What are your thoughts about this rather drastic approach?

It seems more about schools using a system that appeals to rich, conservative parent’s nostalgia of how school should be. I can’t see any advantage in using chalk over markers, beyond the aesthetic. Kids will learn technology in or out of the classroom so I think it’s a missed opportunity not to harness their enthusiasm for it. A big part of teaching seems to be about making the content relevant to the students and I don’t see how removing technology from the classroom in a digitized age achieves this.

I think they will learn many digital literacy skills regardless, but without the guidance of teachers. This could be problematic in terms of online safety, privacy issues and a sense that technology is only for play/free time rather than education and eventually the workplace.

Digital literacy is the ability to read, analyse and create material on digital platforms. It is also the practical skills that allow users to operate a wide range of devices/software. Further, it is an understanding of how the digital world impacts our lives and being able to adapt to new technology as it emerges.


Doering, A., & Roblyer, M. (2014). Integrating Educational Technology into Teaching: International Edition (pp. 266-268). 6th Edition, Pearson.

Richtel, M. (2011, October 22). A Silicon Valley School That Doesn’t Compete. The New York Times. Retrieved from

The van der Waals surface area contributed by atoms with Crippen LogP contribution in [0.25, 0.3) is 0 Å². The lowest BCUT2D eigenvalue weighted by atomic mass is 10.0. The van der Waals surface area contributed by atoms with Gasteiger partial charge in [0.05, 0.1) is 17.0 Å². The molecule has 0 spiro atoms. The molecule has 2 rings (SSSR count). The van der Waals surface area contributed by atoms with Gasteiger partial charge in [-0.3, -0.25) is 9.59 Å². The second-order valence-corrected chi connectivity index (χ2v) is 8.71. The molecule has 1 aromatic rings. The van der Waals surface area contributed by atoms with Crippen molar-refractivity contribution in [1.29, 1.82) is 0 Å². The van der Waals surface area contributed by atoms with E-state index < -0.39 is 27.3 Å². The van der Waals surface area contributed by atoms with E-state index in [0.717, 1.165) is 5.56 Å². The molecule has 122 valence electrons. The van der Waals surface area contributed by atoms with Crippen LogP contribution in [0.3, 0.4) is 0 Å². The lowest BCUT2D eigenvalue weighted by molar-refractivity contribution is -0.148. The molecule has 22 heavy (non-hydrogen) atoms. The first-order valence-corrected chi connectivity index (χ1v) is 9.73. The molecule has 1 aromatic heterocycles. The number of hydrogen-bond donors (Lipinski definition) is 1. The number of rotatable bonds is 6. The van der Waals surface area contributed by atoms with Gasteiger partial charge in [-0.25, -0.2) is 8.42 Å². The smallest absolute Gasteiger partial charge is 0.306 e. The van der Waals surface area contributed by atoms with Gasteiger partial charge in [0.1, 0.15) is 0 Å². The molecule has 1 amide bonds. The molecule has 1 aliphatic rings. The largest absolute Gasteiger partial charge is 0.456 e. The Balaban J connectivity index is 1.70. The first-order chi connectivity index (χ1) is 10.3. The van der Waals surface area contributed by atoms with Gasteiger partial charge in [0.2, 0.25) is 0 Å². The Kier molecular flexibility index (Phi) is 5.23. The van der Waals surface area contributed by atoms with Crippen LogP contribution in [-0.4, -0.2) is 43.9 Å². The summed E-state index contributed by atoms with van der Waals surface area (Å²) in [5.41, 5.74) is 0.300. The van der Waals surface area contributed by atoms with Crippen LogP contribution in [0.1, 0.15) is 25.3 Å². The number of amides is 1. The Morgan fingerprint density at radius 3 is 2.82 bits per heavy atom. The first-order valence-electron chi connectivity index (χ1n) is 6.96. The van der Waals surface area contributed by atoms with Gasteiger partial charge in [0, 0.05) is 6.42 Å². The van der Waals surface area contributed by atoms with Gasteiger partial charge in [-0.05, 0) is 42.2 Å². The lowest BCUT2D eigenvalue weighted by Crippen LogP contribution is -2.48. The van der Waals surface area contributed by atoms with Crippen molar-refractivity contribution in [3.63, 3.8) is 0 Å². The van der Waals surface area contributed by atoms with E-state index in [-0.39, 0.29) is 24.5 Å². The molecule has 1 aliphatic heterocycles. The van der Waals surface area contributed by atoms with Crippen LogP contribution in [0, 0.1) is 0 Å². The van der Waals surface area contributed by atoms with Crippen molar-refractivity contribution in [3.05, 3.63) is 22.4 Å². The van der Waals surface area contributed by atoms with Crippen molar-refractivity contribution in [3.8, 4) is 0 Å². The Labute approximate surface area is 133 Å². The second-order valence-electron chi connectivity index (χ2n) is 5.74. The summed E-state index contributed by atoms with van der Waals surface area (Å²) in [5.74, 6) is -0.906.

Belated Start to Thinking About Technology

Greg Whitby, claims that the focus on technology is a “waste of time”. He says: “If you focus on the technology, you ignore the central problem and the central issue.” What do you think he means by this, and to what extent do you agree? Why do you think we focus on the technology?

Greg is suggesting that the focus shouldn’t be on technology, but on the quality and style of teaching instead. He prioritises creative, flexible teachers using the same technology in relevant ways over using new gadgets. I agree that educators who understand and implement technology effectively in the classroom are far more important than the technology itself.

We focus on technology for the ‘wow’ factor. The new 3D cube search engine, mentioned later in the podcast, sounds fun and interactive. However, it doesn’t sound like it offers much to learning beyond what you’d achieve on more flexible devices like an ipad or laptop.

Saettler (1990) said “Computer information systems are not just objective recording devices. They also reflect concepts, hopes, beliefs, attitudes” (as cited in Roblyer & Doering, 2014, p.30)

How do you think these “concepts, hopes, beliefs, and attitudes” are reflected in our current approach to educational technology. What do you think our use of technology in schools is saying about what we want for our students and society?

I think one belief that is being reflected more and more is as gaming becomes more mainstream, it has an increasing place in education technology. Part of my student’s homework (Korean ESL) was a series of online games that aided vocabulary memorization. Students tended to spend more time on this aspect of homework than their bookwork (which could be a bad thing).

The flexibility, mobility and creative options of modern devices also reflects changing attitudes and the desire for these attributes in our tools, which Apple and Samsung are very successful at marketing.

I think the use of technology in schools is saying we want our students to be equipped with relevant tools and skills as they enter the workforce, and the ability to adapt to changes. In terms of society itself, school technology promotes equality, information sharing and equal access which is surely something we want in the broader world.


Davies, A. (Producer). (2012, August 19) 21st Century Education. Future Tense [Audio Podcast]. Retrieved from

Doering, A., & Roblyer, M. (2014). Integrating Educational Technology into Teaching: International Edition, 6th Edition, Pearson.